A family affair

On the first Saturday night of the National Hockey League’s 2018-19 regular season, a dozen people have gathered in Karl and Marie Mielke’s Windsor Park rec room to watch the Winnipeg Jets take on their Central Division foes, the Dallas Stars.

While everybody present appears to be lifelong chums, hugging one another as they came downstairs, taking time to inquire how their kids are or how their week at work went, that doesn’t turn out to be the case at all. As we quickly learn, it wasn’t so long ago the only things most of them had in common were an undying affection for the Jets and a strong presence on social media.

“We call ourselves the Jetsfam, ‘fam’ being short for family, and the majority of us, aside from people like Karl and Marie who were already married, ‘met’ on Twitter,” Michelle Raposo explains, inviting a reporter to grab a plate and dive into the gang’s pre-game, potluck meal, which consists of hot wings, pork ribs, Swedish meatballs and — “don’t mind if I do” — bacon-wrapped water chestnuts.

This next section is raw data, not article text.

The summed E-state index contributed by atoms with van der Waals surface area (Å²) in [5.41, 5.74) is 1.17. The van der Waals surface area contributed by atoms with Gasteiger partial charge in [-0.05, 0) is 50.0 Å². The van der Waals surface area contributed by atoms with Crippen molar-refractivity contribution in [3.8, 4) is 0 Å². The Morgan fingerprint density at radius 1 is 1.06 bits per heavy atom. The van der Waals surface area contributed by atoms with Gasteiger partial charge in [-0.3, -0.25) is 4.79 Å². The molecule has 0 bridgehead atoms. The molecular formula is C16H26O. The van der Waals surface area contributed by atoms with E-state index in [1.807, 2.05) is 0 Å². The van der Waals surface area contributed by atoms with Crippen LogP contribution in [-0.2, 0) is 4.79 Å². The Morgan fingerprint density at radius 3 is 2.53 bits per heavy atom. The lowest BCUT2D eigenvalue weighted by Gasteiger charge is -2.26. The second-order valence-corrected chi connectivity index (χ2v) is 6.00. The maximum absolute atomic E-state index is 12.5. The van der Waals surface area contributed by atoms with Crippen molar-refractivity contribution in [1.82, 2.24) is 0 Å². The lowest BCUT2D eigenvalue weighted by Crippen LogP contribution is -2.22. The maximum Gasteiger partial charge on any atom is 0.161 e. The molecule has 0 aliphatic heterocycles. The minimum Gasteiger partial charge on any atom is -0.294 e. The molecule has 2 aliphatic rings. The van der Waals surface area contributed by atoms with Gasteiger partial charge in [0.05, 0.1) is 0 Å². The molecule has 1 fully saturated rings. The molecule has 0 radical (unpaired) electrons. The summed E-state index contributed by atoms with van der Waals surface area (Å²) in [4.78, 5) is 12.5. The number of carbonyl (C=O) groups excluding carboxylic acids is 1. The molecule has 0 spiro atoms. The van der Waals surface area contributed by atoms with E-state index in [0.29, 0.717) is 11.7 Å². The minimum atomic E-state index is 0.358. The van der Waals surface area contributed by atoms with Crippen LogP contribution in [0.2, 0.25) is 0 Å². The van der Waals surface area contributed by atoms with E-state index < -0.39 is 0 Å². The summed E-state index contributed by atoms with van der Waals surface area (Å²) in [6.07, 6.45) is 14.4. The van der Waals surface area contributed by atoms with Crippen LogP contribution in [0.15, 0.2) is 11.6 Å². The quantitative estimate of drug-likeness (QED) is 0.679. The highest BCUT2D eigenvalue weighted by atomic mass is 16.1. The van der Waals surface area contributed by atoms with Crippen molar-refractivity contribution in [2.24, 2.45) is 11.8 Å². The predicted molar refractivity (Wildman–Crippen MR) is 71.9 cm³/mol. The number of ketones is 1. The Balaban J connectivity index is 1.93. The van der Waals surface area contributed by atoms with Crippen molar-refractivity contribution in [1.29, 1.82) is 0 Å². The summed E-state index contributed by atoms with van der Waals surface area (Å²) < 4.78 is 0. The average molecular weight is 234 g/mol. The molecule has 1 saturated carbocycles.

“It’s weird but incredible at the same time,” pipes in Erin Myers who like her namesake, Jets defenseman Tyler Myers, sports the number 57 on the back of her blue home jersey. “In some ways it’s friendship in the modern age, meeting on social media. But for me it goes beyond just being Jets fans. Yes, the Jets are what brought us together in the first place but friendship is what’s keeping us together.”

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On the first Saturday night of the National Hockey League’s 2018-19 regular season, a dozen people have gathered in Karl and Marie Mielke’s Windsor Park rec room to watch the Winnipeg Jets take on their Central Division foes, the Dallas Stars.

While everybody present appears to be lifelong chums, hugging one another as they came downstairs, taking time to inquire how their kids are or how their week at work went, that doesn’t turn out to be the case at all. As we quickly learn, it wasn’t so long ago the only things most of them had in common were an undying affection for the Jets and a strong presence on social media.

“Wedding socials, bowling fundraisers, baby showers; pretty much any reason we can come up with to be in the same room works for us." And Jets games, of course. (Supplied photo)</p>